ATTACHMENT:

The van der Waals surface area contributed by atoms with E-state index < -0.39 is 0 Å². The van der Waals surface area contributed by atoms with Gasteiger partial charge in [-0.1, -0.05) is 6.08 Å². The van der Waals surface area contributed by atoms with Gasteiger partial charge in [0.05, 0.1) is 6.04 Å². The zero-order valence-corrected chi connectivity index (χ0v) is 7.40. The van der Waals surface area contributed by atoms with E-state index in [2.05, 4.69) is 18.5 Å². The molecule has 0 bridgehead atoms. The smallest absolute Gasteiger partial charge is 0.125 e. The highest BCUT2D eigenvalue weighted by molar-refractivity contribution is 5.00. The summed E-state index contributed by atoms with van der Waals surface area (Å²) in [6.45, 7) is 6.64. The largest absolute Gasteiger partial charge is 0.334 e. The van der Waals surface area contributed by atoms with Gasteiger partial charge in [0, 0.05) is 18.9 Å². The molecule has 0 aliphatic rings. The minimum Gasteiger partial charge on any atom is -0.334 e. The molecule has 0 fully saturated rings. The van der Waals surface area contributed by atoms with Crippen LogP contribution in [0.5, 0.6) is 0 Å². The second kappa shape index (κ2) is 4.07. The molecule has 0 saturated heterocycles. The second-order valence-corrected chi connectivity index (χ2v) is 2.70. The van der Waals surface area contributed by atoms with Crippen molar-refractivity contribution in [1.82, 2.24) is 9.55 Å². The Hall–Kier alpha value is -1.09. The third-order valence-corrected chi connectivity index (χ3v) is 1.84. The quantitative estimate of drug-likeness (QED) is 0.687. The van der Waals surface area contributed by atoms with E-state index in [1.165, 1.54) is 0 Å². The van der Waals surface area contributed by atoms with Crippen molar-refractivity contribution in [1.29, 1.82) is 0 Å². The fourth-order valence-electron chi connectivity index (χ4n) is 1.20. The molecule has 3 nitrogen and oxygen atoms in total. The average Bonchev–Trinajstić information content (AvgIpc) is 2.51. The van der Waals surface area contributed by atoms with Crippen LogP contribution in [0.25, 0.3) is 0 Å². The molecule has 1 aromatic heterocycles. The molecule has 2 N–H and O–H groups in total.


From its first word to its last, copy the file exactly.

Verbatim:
The van der Waals surface area contributed by atoms with E-state index < -0.39 is 0 Å². The van der Waals surface area contributed by atoms with Gasteiger partial charge in [-0.1, -0.05) is 6.08 Å². The van der Waals surface area contributed by atoms with Gasteiger partial charge in [0.05, 0.1) is 6.04 Å². The zero-order valence-corrected chi connectivity index (χ0v) is 7.40. The van der Waals surface area contributed by atoms with E-state index in [2.05, 4.69) is 18.5 Å². The molecule has 0 bridgehead atoms. The smallest absolute Gasteiger partial charge is 0.125 e. The highest BCUT2D eigenvalue weighted by molar-refractivity contribution is 5.00. The summed E-state index contributed by atoms with van der Waals surface area (Å²) in [6.45, 7) is 6.64. The largest absolute Gasteiger partial charge is 0.334 e. The van der Waals surface area contributed by atoms with Gasteiger partial charge in [0, 0.05) is 18.9 Å². The molecule has 0 aliphatic rings. The minimum Gasteiger partial charge on any atom is -0.334 e. The molecule has 0 fully saturated rings. The van der Waals surface area contributed by atoms with Crippen LogP contribution in [0.5, 0.6) is 0 Å². The second kappa shape index (κ2) is 4.07. The molecule has 0 saturated heterocycles. The second-order valence-corrected chi connectivity index (χ2v) is 2.70. The van der Waals surface area contributed by atoms with Crippen molar-refractivity contribution in [1.82, 2.24) is 9.55 Å². The Hall–Kier alpha value is -1.09. The third-order valence-corrected chi connectivity index (χ3v) is 1.84. The quantitative estimate of drug-likeness (QED) is 0.687. The van der Waals surface area contributed by atoms with E-state index in [1.165, 1.54) is 0 Å². The van der Waals surface area contributed by atoms with Crippen molar-refractivity contribution in [1.29, 1.82) is 0 Å². The fourth-order valence-electron chi connectivity index (χ4n) is 1.20. The molecule has 3 nitrogen and oxygen atoms in total. The average Bonchev–Trinajstić information content (AvgIpc) is 2.51. The van der Waals surface area contributed by atoms with Crippen LogP contribution in [0.25, 0.3) is 0 Å². The molecule has 1 aromatic heterocycles. The molecule has 2 N–H and O–H groups in total.